We have been receiving a large number of calls and emails in relation to the:-
North West Named Engineer Trial
We would like to make our members aware that we do not support this trial; we were not made aware of the intention to run it, nor briefed on how it would be run and rolled out.
BT policy, “Divulgence of information procedure” states
‘Obtain the individual’s consent to release the information. NB this does not apply where the request concerns statutory/legal obligations, or the release of information in the case of an emergency, for example the release of details to emergency authorities following a fire
Providing individual consent has been obtained, factual information to a third party may be released even when BT is not required to legally provide it.’
We are unaware of anyone being asked their permission to allow BT to release their name or number to a third party: many members pay ‘MY Call’ charges, therefore this is their personal number; also informing a third party the name of your employees is, in our view, a breach of the above policy and data protection.
BT has responded: This is about the provision of a named engineer to CPs where the end customer may have specific security concerns e.g. data centres, banks, prisons etc. This is not a new service and is one that has been in place for a long time though previously it was done through ad hoc local arrangements or maybe via a closed user group. Via industry forums, CPs asked for Openreach to develop a specific reliable product that that can address these more sensitive end users’ needs and which would be available to all end users who wish to pay a premium for such a service. The ‘Named Engineer’ is that product. A proof of concept has been running in London and Docklands since the beginning of December 2013 on this and it has now been extended to trial in Northern Ireland and then the North West. In that time since December 2013 across these locations the product has been used on 350 occasions.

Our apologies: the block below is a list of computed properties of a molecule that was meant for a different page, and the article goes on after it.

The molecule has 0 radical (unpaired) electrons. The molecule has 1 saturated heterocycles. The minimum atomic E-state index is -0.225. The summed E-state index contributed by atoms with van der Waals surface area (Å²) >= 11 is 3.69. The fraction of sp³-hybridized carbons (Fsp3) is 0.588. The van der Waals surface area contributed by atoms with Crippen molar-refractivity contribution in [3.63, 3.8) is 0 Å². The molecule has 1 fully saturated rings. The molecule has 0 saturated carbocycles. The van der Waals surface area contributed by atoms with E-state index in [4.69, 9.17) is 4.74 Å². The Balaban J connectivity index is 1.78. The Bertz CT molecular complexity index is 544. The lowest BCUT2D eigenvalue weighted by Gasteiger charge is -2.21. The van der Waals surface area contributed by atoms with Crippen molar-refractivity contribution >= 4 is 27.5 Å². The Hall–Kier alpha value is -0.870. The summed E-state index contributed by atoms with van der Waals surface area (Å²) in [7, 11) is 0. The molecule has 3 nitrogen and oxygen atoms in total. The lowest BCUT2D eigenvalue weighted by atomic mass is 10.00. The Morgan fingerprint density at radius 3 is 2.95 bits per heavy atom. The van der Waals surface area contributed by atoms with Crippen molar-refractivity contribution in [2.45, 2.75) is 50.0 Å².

The product involves the CP ordering a copper provide and a Named Engineer, using the Service Based Solutions (SBS) portal. The Control receive the order and two days before the appointment they send the CP an email with only the name of the engineer they expect to attend site, as well as the name of a second, back-up engineer. The CP is not given any other information about the engineer, just their name. See attached a copy of what the engineer will see – which is purely the engineer’s name.
The trial is planned to run until the beginning of September and we are hoping then to be able to launch this product nationally from 8th September, to be in line with the rebranded WLR Premium launch on the 22nd September where this will be one of the products available as part of that premium service. We are looking for the trial to show that:
• our customers can use the ‘named engineer’ product easily
• our Controls can process the orders easily
• our engineers can complete the orders easily
• we can bill our customers correctly
This product not only provides our customers with the premium service that they have been specifically asking for some time now, but it also helps us to reduce wasted engineer time and improve efficiency by reducing instances of no access.
I note your reference to ‘“Divulgence of information procedure” – that policy covers the BT approach to handling requests for information from outside organisations and individuals (for example, prospective employers or the police) on current and former BT employees. All this customer service offering is to provide an engineer’s name to the customer in advance where they request that.
Your Branch Officers have not changed our stance, we believe this is a breach: unless individuals are asked and give their permission and have agreed it. What we now think, is that it has been a breach of policy for a long time!
The advice to our members is to contact your manager and state if you do not wish for your details to be given out, and that you do not give your permission/consent for this to be done. An email or some other form of written notification is recommended; at hand if needed later as proof that you did not give your permission.
However, not contacting your manager does not mean that you do consent – our view is that the managers within BT should be seeking your permission before any data is released to any third party.
We have conferred with other branches and our CWU national team; they were unaware of the trial taking place in the North West or anywhere else in the country. The NW branches object to the way this trial is currently being run and briefed; we also object to the disclosure of any individual’s information if consent has not been given.
Please keep us informed and make sure, if you have concerns, you raise them with your manager and with us.
We will continue to challenge this scheme.